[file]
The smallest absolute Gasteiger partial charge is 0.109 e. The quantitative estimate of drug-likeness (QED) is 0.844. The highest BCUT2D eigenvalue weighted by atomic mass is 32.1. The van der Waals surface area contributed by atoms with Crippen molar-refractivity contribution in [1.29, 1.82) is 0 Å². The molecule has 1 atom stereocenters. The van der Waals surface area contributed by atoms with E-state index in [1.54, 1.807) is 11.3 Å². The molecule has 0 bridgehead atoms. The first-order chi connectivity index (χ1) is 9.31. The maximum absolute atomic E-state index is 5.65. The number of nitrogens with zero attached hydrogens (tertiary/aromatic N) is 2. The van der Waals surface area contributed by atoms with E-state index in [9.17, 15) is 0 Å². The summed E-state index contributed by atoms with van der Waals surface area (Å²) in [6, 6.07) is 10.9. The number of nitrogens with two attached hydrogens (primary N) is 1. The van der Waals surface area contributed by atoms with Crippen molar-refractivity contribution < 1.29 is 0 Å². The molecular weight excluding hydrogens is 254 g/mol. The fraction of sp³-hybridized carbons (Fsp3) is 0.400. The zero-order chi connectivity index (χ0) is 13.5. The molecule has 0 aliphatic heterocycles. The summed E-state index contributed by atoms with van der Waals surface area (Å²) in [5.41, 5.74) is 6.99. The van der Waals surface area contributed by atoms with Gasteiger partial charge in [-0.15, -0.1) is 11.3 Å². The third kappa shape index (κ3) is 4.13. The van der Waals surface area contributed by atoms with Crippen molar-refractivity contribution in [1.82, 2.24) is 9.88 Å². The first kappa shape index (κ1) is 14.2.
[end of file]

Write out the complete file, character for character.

The smallest absolute Gasteiger partial charge is 0.109 e. The quantitative estimate of drug-likeness (QED) is 0.844. The highest BCUT2D eigenvalue weighted by atomic mass is 32.1. The van der Waals surface area contributed by atoms with Crippen molar-refractivity contribution in [1.29, 1.82) is 0 Å². The molecule has 1 atom stereocenters. The van der Waals surface area contributed by atoms with E-state index in [1.54, 1.807) is 11.3 Å². The molecule has 0 bridgehead atoms. The first-order chi connectivity index (χ1) is 9.31. The maximum absolute atomic E-state index is 5.65. The number of nitrogens with zero attached hydrogens (tertiary/aromatic N) is 2. The van der Waals surface area contributed by atoms with E-state index in [9.17, 15) is 0 Å². The summed E-state index contributed by atoms with van der Waals surface area (Å²) in [6, 6.07) is 10.9. The number of nitrogens with two attached hydrogens (primary N) is 1. The van der Waals surface area contributed by atoms with Crippen molar-refractivity contribution < 1.29 is 0 Å². The molecular weight excluding hydrogens is 254 g/mol. The fraction of sp³-hybridized carbons (Fsp3) is 0.400. The zero-order chi connectivity index (χ0) is 13.5. The molecule has 0 aliphatic heterocycles. The summed E-state index contributed by atoms with van der Waals surface area (Å²) in [5.41, 5.74) is 6.99. The van der Waals surface area contributed by atoms with Gasteiger partial charge in [-0.15, -0.1) is 11.3 Å². The third kappa shape index (κ3) is 4.13. The van der Waals surface area contributed by atoms with Crippen molar-refractivity contribution in [1.82, 2.24) is 9.88 Å². The first kappa shape index (κ1) is 14.2.